Finally, in my last position within the pharmaceutical industry, I created a Drug Efficacy and Safety Implementation (DESI) group within the Biometrics department. The primary purpose of the DESI group was to explore and summarize safety data in each trial and across trials to detect possible signals as early as possible, and provide results to physicians and data safety monitoring committees. DESI also facilitated interim analyses of efficacy trials. Organizationally, such a group should not report to Clinical Development, its primary client. Perhaps it should report to Regulatory Affairs or to a new position: Chief Safety Information Officer.


1. Peace, KE (1989): "Some Thoughts on the Biopharmaceutical Section and Statistics"; ASA Joint Sesquicentennial Meetings, Publication of the American Statistical Association: 98-105, Arlington, VA, August.
2. Peace KE (1987): "Design, Monitoring and Analysis Issues Relative to Adverse Events." Drug Information Journal; 21: 21-28.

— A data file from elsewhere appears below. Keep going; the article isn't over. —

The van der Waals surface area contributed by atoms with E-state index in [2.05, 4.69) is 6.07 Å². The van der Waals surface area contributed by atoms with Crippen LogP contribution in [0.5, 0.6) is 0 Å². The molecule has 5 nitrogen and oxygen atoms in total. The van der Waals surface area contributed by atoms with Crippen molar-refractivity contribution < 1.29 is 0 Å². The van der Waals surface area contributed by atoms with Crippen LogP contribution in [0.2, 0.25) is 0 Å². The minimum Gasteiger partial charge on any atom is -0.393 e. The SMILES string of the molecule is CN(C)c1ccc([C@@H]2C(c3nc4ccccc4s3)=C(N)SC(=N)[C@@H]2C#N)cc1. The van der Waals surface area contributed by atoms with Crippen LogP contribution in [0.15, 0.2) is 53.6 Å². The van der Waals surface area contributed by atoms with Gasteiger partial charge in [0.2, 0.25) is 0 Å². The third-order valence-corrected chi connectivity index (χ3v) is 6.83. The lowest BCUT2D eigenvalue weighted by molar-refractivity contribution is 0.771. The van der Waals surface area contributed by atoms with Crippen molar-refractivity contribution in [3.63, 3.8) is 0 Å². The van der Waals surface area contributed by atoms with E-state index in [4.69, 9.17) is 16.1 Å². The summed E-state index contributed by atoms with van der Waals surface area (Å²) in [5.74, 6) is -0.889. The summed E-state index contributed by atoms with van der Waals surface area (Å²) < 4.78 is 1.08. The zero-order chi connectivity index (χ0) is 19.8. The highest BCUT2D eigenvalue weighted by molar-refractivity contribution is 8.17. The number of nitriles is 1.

3. Peace KE (1991): “One-sided or Two-sided P-values: Which Most Appropriately Address the Question of Drug Efficacy?” J. of Biopharmaceutical Statistics, 1(1): 133-138.
4. Bross ID (1985): “Why Proof of Safety Is Much More Difficult than Proof of Hazard.” Biometrics; 41(3): 785-793.
5. Peace KE (1991): "Sample Size Considerations in Clinical Trials Premarket Approval" Invited Presentation: Annual Meeting of the Drug Information Association, Washington, DC, June.
6. Jennison C, Turnbull B (1984): “Repeated Confidence Intervals for Group Sequential Trials.” Controlled Clinical Trials, 5: 33-45.

Karl E. Peace, Ph.D., is the Georgia Cancer Coalition Distinguished Cancer Scholar, Senior Research Scientist and Professor of Biostatistic in the Jiann-Ping Hsu College of Public Health, Georgia Southern University. 

Previous Expert Commentary by this author:
Is Informed Consent as Ethical as It Could Be?